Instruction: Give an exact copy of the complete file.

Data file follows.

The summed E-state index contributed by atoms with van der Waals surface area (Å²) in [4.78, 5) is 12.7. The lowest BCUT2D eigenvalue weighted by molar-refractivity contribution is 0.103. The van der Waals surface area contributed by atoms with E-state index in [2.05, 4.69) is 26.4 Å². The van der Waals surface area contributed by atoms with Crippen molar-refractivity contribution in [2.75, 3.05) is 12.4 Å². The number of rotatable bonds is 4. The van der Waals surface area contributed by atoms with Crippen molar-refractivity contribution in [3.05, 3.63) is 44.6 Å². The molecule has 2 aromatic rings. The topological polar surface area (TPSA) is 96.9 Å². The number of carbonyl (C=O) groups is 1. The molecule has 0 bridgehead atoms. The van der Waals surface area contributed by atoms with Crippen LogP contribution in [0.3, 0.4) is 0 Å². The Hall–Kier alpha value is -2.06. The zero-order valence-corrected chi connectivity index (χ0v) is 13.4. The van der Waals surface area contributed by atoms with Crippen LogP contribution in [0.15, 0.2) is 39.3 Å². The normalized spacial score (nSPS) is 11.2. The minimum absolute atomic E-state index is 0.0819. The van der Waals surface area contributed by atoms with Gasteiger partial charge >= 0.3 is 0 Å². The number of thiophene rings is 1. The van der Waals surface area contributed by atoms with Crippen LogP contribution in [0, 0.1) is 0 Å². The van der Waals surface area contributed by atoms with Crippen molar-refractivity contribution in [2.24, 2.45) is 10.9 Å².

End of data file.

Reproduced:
The summed E-state index contributed by atoms with van der Waals surface area (Å²) in [4.78, 5) is 12.7. The lowest BCUT2D eigenvalue weighted by molar-refractivity contribution is 0.103. The van der Waals surface area contributed by atoms with E-state index in [2.05, 4.69) is 26.4 Å². The van der Waals surface area contributed by atoms with Crippen molar-refractivity contribution in [2.75, 3.05) is 12.4 Å². The number of rotatable bonds is 4. The van der Waals surface area contributed by atoms with Crippen molar-refractivity contribution in [3.05, 3.63) is 44.6 Å². The molecule has 2 aromatic rings. The topological polar surface area (TPSA) is 96.9 Å². The number of carbonyl (C=O) groups is 1. The molecule has 0 bridgehead atoms. The van der Waals surface area contributed by atoms with Crippen LogP contribution in [0.3, 0.4) is 0 Å². The Hall–Kier alpha value is -2.06. The zero-order valence-corrected chi connectivity index (χ0v) is 13.4. The van der Waals surface area contributed by atoms with Crippen LogP contribution in [0.15, 0.2) is 39.3 Å². The normalized spacial score (nSPS) is 11.2. The minimum absolute atomic E-state index is 0.0819. The van der Waals surface area contributed by atoms with Gasteiger partial charge >= 0.3 is 0 Å². The number of thiophene rings is 1. The van der Waals surface area contributed by atoms with Crippen LogP contribution in [0, 0.1) is 0 Å². The van der Waals surface area contributed by atoms with Crippen molar-refractivity contribution in [2.24, 2.45) is 10.9 Å².